- Call Waiting – the contestant would have to pick up telephones and figure out who was calling them.
- Feed the Raptor – the contestant had to dig meat out of a pit with a giant spoon and put it into the raptor's mouth.
- Monster Heads – the contestant was given an apron, gloves, and goggles to put on. He/She had to grab pieces of famous heads and stick them on the monster out of a slimey basket.
- Letter Launch – the contestant had to put alien ships on a catapult and launch them into a spinning pod.
- Smell-O-Letter – the contestant was given a mask with a smelling tube. He/She had to identify what the smell was inside the four tubes by sticking the tube in the hole.
- Chutes and Letters – the contestant had to stick a ball down a tube towards a spinning wheel, and predict what color the ball would land in. This physical game's name is a parody of the children's board game, Chutes and Ladders.
- Remote Rally – the contestant had to control a remote-controlled car through an obstacle course, and cross each line until they got to the end. One line allowed the player to win a Wheel 2000 cap.
- Cube Roll – the contestant had to toss pairs of cubes into the air, and match a pair of symbols to earn a letter.
- Match It – the contestant played a matching game in order to earn letters.
- 100/Prize Box – Where the player could earn 100 points a letter plus a special small prize, win or lose.
- 500/Double Up – Where host Sidoni asked the player a multiple choice question under the category in play. If the contestant was correct, then the value of the consonant was worth 1,000 points, but if he/she got it wrong, the value was worth 500 points.
- 750/WWW.WHEEL2000.COM - The website space where not only the contestant would play for 750 points a letter, but would also try to win a Wheel 2000 t-shirt & hat for an at-home studio player who already registered on the site.
With the exception of the top point space and physical game wedges (when landed on), the wheel was completely isolated, for none of the other spaces changed; the adult version adapted this structure starting in Season 14 in Fall 1996.
When time ran out in the middle of a round, a factory whistle would sound and the game shifted into a Speed-Up round which was played the same way as the grown-up show. To start, host David gave the wheel the final spin, then the player in control gave a letter. A correct letter won the number of points landed on (nothing for vowels), and five seconds to solve the puzzle.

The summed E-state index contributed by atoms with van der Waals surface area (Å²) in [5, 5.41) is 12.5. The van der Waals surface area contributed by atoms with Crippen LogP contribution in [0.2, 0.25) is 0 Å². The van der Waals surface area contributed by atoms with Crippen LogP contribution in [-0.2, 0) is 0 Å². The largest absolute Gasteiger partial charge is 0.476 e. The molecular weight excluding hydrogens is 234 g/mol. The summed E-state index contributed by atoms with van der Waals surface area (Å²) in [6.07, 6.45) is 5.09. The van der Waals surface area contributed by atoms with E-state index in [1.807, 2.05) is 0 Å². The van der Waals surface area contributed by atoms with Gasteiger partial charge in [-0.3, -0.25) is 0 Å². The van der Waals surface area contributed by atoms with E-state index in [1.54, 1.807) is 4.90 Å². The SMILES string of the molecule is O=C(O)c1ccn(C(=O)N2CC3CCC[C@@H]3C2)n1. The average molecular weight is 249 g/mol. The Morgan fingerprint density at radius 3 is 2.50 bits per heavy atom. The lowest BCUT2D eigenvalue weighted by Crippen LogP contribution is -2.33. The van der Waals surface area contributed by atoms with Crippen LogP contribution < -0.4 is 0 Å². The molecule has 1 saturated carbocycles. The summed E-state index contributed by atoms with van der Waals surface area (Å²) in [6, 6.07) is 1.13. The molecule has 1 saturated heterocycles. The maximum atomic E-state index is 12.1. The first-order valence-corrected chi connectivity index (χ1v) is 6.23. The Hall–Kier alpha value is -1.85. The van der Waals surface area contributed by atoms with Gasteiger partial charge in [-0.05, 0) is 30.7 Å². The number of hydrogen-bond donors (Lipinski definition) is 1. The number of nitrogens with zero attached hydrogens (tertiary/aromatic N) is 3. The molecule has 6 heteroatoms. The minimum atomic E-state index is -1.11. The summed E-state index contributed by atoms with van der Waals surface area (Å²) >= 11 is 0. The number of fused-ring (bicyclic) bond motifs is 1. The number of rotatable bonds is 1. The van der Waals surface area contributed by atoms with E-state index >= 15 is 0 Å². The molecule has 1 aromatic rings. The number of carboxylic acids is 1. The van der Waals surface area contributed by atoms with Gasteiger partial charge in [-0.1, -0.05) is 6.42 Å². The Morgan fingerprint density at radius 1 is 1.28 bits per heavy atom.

If the Final Spin landed on any of these specific spaces, here's what happened:
- The Creature & Loser – Spin again (no sounds or effects when landed)
- Prize Box/100 – First person to get a correct letter won the prize in the box, then it became a regular 100 per letter.
- Double Up/500 – Regular 500 point space (no question involved)
- WWW.WHEEL2000.COM/750 – Regular 750 point space (no home viewers involved)
The player with the most points won the game; if the game ended in a tie, a (second) speed-up round puzzle was played to determine the winner. The winner of the game won a chance to play the bonus round for a grand prize.
To start, the winning contestant chose one of two envelopes (A or B), each containing a grand prize. Then the bonus puzzle with the adult categories (always Person, Place or Thing) was revealed. Just like in the grown-up show, The player was given six letters to start (R, S, T, L, N, E). Instances of those letters appeared, then the contestant had to choose three more consonants & one more vowel. Instances of those letters then appeared, then the winning player had 10 seconds to solve the puzzle, and if he/she solved it, the winning contestant won the selected grand prize. The prize was only revealed when it was won, unlike the regular show where the prize was revealed regardless.
Pics from WWW.WHEEL2000.COMEdit
The German kids version of Wheel of Fortune before Wheel 2000 was called Kinder-Glucksrad running on Sat.1 for a brief period from 1992-1993 hosted by Petra Hausberg. Since this was the only international kids version of WOF that didn't need a letter-turner/toucher, the "Ferranti-Packard" styled small mounted puzzleboard automatically played by itself.
There was also a a time when Wheel of Fortune in Vietnam (Chiếc nón kỳ diệu) adopted the Wheel 2000 format, but for adults in Vietnam.
There was also a version of Wheel 2000 in Turkey called Cark 2000.
- The puzzleboard did not have a border of any kind. It was a giant monitor which in neutral mode displayed the show's logo & Cyber Lucy. In game mode, it was blank and had square computer tiles.
- In the regular game and speed up round, each time the letters appeared during the game, a Macintosh Fred voice would announce the letters shown. But in the bonus round, when the letters appeared, there were beeps.
- The hostess (Cyber Lucy) announced if there were any letters in the puzzle instead of the host (Sidoni), unlike the adult counterpart.